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In many nations, criminal law does not apply to corporations, but in t

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Magoosh GMAT Instructor
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Re: In many nations, criminal law does not apply to corporations, but in t  [#permalink]

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New post 31 Mar 2017, 11:31
sleepynut wrote:
Hi mikemcgarry,
I have no objection with the correct answer.
However,can you please elaborate more on the shift of tense in option (A).
IMHO,the second part after "but" explains the condition of criminal law.If this condition is met,something happens.
Why the tense are not all in present tense in this part?

Thanks :-)

Dear sleepynut

I'm happy to respond. :-)

This is a somewhat unusual construction. It sounds perfectly natural to a native speaker, but I can see that it would be puzzling to a non-native speaker.

The basic idea is that there's a time lag between the actions and the evaluation of the actions. You see, if someone steal a car or breaks into a house, these actions are unambiguously crimes, and so the crime is the same as the action and they both happen at the same time. With a complex corporate situation, it's much more ambiguous. Several actors are doing several different things, some responding to direct orders, some responding to company protocols, some acting on their own initiative. A set of consequences arises from all these actions that fall outside what ordinarily would result from legal behavior. Somebody has to investigate, and it may be weeks or months later before this investigator reaches the conclusion that what happened much earlier constituted a crime. The verbs "commits" are in the present, because the judgment that it is a crime is in the present: really, it's a general rule, which is always spoken in the present. The verbs after the comma, about the individual actions themselves, are in the past because invariably they happened long before any judgment is rendered.

Does all this make sense?
Mike :-)
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Re: In many nations, criminal law does not apply to corporations, but in t  [#permalink]

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New post 09 Feb 2018, 00:07
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mikemcgarry wrote:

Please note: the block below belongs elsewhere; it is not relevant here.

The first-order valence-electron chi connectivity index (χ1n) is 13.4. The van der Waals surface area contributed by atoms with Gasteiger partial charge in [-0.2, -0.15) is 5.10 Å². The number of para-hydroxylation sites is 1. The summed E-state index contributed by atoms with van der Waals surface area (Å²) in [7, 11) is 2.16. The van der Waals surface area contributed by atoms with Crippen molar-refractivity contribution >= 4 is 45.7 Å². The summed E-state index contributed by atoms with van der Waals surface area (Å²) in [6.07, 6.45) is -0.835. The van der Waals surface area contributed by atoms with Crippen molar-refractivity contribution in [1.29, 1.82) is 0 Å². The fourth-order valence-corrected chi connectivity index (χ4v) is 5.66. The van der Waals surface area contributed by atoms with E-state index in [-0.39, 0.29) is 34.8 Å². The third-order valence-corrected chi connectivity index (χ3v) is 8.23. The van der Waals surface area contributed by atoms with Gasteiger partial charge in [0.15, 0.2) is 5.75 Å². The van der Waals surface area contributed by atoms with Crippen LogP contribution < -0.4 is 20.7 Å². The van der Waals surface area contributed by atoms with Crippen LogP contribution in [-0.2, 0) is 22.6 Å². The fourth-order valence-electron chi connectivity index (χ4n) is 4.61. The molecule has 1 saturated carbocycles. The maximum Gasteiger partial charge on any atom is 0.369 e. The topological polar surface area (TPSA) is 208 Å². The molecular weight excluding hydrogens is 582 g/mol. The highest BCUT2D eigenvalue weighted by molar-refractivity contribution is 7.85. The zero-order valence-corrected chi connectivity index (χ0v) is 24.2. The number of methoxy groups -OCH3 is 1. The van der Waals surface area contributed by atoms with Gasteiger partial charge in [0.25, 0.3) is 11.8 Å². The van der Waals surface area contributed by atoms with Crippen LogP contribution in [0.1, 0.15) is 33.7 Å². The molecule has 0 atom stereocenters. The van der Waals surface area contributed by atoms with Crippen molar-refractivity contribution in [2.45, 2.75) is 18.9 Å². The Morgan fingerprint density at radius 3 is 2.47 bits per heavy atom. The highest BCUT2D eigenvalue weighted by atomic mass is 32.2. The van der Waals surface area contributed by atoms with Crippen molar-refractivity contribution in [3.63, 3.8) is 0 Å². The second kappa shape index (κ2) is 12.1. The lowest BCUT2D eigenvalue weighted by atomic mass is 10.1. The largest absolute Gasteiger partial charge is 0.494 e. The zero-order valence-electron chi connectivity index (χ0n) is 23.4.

Chemerical71 wrote:
In many nations, criminal law does not apply to corporations, but in the United States today, a corporation commits a crime whenever one of its employees commits a crime, if the employee acted within the scope of his or her authority and if the corporation benefited as a result.

A. a corporation commits a crime whenever one of its employees commits a crime, if the employee acted

B. a corporation is committing a crime whenever one of its employees committed a crime, if those employees were acting

C. corporations commit a crime whenever one of its employees does, on the condition that the employee acts

D. corporations commit crimes whenever an employee of those corporations commit a crime, if it was while acting

E. the corporation whose employees commit a crime, commits a crime, whenever the employee acted

Dear Chemerical71,
A great question! I'm happy to respond! :-)

A. a corporation commits a crime whenever one of its employees commits a crime, if the employee acted
This choice is flawless, a promising candidate.

B. a corporation is committing a crime whenever one of its employees committed a crime, if those employees were acting
The present progressive "is committing" is awkward, and it mismatches the tense of "committed"--those two should have the same tense, because they are simultaneous actions. This is incorrect.

C. corporations commit a crime whenever one of its employees does, on the condition that the employee acts
Mismatch between antecedent & pronoun: "corporations . . . its employees." This is incorrect.

D. corporations commit crimes whenever an employee of those corporations commit a crime, if it was while acting
This is is logically flaw: how can a single employee be an employee of multiple corporations? Also, after the comma, this one uses "it" to refer to the employee! This is incorrect.

E. the corporation whose employees commit a crime, commits a crime, whenever the employee acted
A logical mismatch: how many employees are committing crimes here? We have multiple criminal employees before the comma, but only a singular example after the comma. This is incorrect.

The only possible answer is (A).

Does all this make sense?
Mike :-)


PLEASE HELP ME IN UNDERSTANDING THE STRUCTURE OF SENTENCE A??
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Re: In many nations, criminal law does not apply to corporations, but in t  [#permalink]

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New post 01 Jun 2018, 08:44
Sankalp92 wrote:
mikemcgarry wrote:
Chemerical71 wrote:
In many nations, criminal law does not apply to corporations, but in the United States today, a corporation commits a crime whenever one of its employees commits a crime, if the employee acted within the scope of his or her authority and if the corporation benefited as a result.